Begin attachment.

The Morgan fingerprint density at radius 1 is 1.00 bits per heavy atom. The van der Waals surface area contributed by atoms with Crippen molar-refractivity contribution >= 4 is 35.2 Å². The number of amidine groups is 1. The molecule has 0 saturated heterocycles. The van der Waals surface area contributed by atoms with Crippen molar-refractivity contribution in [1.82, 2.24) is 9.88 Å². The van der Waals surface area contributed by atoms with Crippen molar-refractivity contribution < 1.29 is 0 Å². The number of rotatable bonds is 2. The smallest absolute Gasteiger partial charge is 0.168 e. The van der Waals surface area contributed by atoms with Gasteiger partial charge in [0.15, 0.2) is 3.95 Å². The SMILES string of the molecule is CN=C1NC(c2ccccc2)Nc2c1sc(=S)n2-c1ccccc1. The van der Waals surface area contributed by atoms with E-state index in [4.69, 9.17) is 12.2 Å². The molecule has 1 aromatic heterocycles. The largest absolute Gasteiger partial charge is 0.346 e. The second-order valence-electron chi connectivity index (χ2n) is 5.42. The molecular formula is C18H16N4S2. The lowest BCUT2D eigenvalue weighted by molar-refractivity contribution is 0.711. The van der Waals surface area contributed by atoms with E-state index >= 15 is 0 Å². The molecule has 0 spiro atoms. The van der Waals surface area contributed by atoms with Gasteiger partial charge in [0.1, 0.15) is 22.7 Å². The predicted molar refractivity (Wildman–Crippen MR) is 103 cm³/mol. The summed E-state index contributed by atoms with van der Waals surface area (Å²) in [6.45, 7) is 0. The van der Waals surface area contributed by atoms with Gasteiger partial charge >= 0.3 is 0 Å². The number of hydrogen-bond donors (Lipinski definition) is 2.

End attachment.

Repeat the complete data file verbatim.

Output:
The Morgan fingerprint density at radius 1 is 1.00 bits per heavy atom. The van der Waals surface area contributed by atoms with Crippen molar-refractivity contribution >= 4 is 35.2 Å². The number of amidine groups is 1. The molecule has 0 saturated heterocycles. The van der Waals surface area contributed by atoms with Crippen molar-refractivity contribution in [1.82, 2.24) is 9.88 Å². The van der Waals surface area contributed by atoms with Crippen molar-refractivity contribution < 1.29 is 0 Å². The number of rotatable bonds is 2. The smallest absolute Gasteiger partial charge is 0.168 e. The van der Waals surface area contributed by atoms with Gasteiger partial charge in [0.15, 0.2) is 3.95 Å². The SMILES string of the molecule is CN=C1NC(c2ccccc2)Nc2c1sc(=S)n2-c1ccccc1. The van der Waals surface area contributed by atoms with E-state index in [4.69, 9.17) is 12.2 Å². The molecule has 1 aromatic heterocycles. The largest absolute Gasteiger partial charge is 0.346 e. The second-order valence-electron chi connectivity index (χ2n) is 5.42. The molecular formula is C18H16N4S2. The lowest BCUT2D eigenvalue weighted by molar-refractivity contribution is 0.711. The van der Waals surface area contributed by atoms with E-state index >= 15 is 0 Å². The molecule has 0 spiro atoms. The van der Waals surface area contributed by atoms with Gasteiger partial charge in [0.1, 0.15) is 22.7 Å². The predicted molar refractivity (Wildman–Crippen MR) is 103 cm³/mol. The summed E-state index contributed by atoms with van der Waals surface area (Å²) in [6.45, 7) is 0. The van der Waals surface area contributed by atoms with Gasteiger partial charge >= 0.3 is 0 Å². The number of hydrogen-bond donors (Lipinski definition) is 2.